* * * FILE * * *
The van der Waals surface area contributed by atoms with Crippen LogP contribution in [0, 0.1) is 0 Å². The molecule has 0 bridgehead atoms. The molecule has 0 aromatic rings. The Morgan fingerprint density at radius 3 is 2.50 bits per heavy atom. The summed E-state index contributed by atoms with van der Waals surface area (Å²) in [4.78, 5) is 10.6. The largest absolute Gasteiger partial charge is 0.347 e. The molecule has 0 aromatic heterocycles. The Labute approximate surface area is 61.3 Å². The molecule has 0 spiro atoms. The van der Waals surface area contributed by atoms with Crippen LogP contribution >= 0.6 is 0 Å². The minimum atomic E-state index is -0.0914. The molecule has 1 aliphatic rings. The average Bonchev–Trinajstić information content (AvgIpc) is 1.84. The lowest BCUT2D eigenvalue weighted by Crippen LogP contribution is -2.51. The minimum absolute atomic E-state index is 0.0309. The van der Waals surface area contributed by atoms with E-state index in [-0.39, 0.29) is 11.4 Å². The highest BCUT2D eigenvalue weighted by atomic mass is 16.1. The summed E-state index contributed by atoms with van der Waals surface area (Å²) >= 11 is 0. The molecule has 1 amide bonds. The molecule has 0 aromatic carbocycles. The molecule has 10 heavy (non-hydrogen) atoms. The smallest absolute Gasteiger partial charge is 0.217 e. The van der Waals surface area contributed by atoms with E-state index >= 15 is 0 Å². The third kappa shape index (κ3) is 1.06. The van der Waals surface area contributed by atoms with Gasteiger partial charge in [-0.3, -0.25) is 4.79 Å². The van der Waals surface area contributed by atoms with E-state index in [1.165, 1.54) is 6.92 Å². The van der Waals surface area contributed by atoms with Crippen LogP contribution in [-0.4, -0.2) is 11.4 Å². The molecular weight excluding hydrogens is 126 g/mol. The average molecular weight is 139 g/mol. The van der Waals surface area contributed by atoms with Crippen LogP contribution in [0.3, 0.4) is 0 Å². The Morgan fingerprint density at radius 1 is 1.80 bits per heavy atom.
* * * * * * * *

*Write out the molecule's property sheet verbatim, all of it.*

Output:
The van der Waals surface area contributed by atoms with Crippen LogP contribution in [0, 0.1) is 0 Å². The molecule has 0 bridgehead atoms. The molecule has 0 aromatic rings. The Morgan fingerprint density at radius 3 is 2.50 bits per heavy atom. The summed E-state index contributed by atoms with van der Waals surface area (Å²) in [4.78, 5) is 10.6. The largest absolute Gasteiger partial charge is 0.347 e. The molecule has 0 aromatic heterocycles. The Labute approximate surface area is 61.3 Å². The molecule has 0 spiro atoms. The van der Waals surface area contributed by atoms with Crippen LogP contribution >= 0.6 is 0 Å². The minimum atomic E-state index is -0.0914. The molecule has 1 aliphatic rings. The average Bonchev–Trinajstić information content (AvgIpc) is 1.84. The lowest BCUT2D eigenvalue weighted by Crippen LogP contribution is -2.51. The minimum absolute atomic E-state index is 0.0309. The van der Waals surface area contributed by atoms with E-state index in [-0.39, 0.29) is 11.4 Å². The highest BCUT2D eigenvalue weighted by atomic mass is 16.1. The summed E-state index contributed by atoms with van der Waals surface area (Å²) >= 11 is 0. The molecule has 1 amide bonds. The molecule has 0 aromatic carbocycles. The molecule has 10 heavy (non-hydrogen) atoms. The smallest absolute Gasteiger partial charge is 0.217 e. The van der Waals surface area contributed by atoms with E-state index >= 15 is 0 Å². The third kappa shape index (κ3) is 1.06. The van der Waals surface area contributed by atoms with Gasteiger partial charge in [-0.3, -0.25) is 4.79 Å². The van der Waals surface area contributed by atoms with E-state index in [1.165, 1.54) is 6.92 Å². The van der Waals surface area contributed by atoms with Crippen LogP contribution in [-0.4, -0.2) is 11.4 Å². The molecular weight excluding hydrogens is 126 g/mol. The average molecular weight is 139 g/mol. The van der Waals surface area contributed by atoms with Crippen LogP contribution in [0.3, 0.4) is 0 Å². The Morgan fingerprint density at radius 1 is 1.80 bits per heavy atom.